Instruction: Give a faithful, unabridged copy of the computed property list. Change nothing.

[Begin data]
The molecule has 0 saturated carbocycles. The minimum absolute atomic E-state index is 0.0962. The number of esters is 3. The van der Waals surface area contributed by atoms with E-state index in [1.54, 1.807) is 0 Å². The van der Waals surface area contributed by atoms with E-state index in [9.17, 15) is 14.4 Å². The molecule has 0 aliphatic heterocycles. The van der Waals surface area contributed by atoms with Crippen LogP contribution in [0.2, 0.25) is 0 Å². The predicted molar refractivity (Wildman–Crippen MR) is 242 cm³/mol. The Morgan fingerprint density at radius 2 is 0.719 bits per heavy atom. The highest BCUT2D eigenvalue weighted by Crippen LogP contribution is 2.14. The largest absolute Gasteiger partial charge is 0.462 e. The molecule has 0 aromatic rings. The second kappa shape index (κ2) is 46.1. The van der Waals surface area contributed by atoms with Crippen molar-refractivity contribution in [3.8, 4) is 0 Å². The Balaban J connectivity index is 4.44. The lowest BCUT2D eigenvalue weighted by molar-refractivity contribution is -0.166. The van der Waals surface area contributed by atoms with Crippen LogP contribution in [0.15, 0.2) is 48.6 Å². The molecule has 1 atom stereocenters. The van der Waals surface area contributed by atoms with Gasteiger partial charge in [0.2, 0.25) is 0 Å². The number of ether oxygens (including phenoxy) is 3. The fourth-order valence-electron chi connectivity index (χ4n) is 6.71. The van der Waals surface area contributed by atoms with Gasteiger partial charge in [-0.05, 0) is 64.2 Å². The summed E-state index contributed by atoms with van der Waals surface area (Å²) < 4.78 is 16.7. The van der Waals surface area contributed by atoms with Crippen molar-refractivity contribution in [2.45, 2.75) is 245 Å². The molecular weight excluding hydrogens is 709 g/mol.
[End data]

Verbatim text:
The molecule has 0 saturated carbocycles. The minimum absolute atomic E-state index is 0.0962. The number of esters is 3. The van der Waals surface area contributed by atoms with E-state index in [1.54, 1.807) is 0 Å². The van der Waals surface area contributed by atoms with E-state index in [9.17, 15) is 14.4 Å². The molecule has 0 aliphatic heterocycles. The van der Waals surface area contributed by atoms with Crippen LogP contribution in [0.2, 0.25) is 0 Å². The predicted molar refractivity (Wildman–Crippen MR) is 242 cm³/mol. The Morgan fingerprint density at radius 2 is 0.719 bits per heavy atom. The highest BCUT2D eigenvalue weighted by Crippen LogP contribution is 2.14. The largest absolute Gasteiger partial charge is 0.462 e. The molecule has 0 aromatic rings. The second kappa shape index (κ2) is 46.1. The van der Waals surface area contributed by atoms with Crippen molar-refractivity contribution in [3.8, 4) is 0 Å². The Balaban J connectivity index is 4.44. The lowest BCUT2D eigenvalue weighted by molar-refractivity contribution is -0.166. The van der Waals surface area contributed by atoms with Crippen LogP contribution in [0.15, 0.2) is 48.6 Å². The molecule has 1 atom stereocenters. The van der Waals surface area contributed by atoms with Gasteiger partial charge in [0.2, 0.25) is 0 Å². The number of ether oxygens (including phenoxy) is 3. The fourth-order valence-electron chi connectivity index (χ4n) is 6.71. The van der Waals surface area contributed by atoms with Gasteiger partial charge in [-0.05, 0) is 64.2 Å². The summed E-state index contributed by atoms with van der Waals surface area (Å²) < 4.78 is 16.7. The van der Waals surface area contributed by atoms with Crippen molar-refractivity contribution in [2.45, 2.75) is 245 Å². The molecular weight excluding hydrogens is 709 g/mol.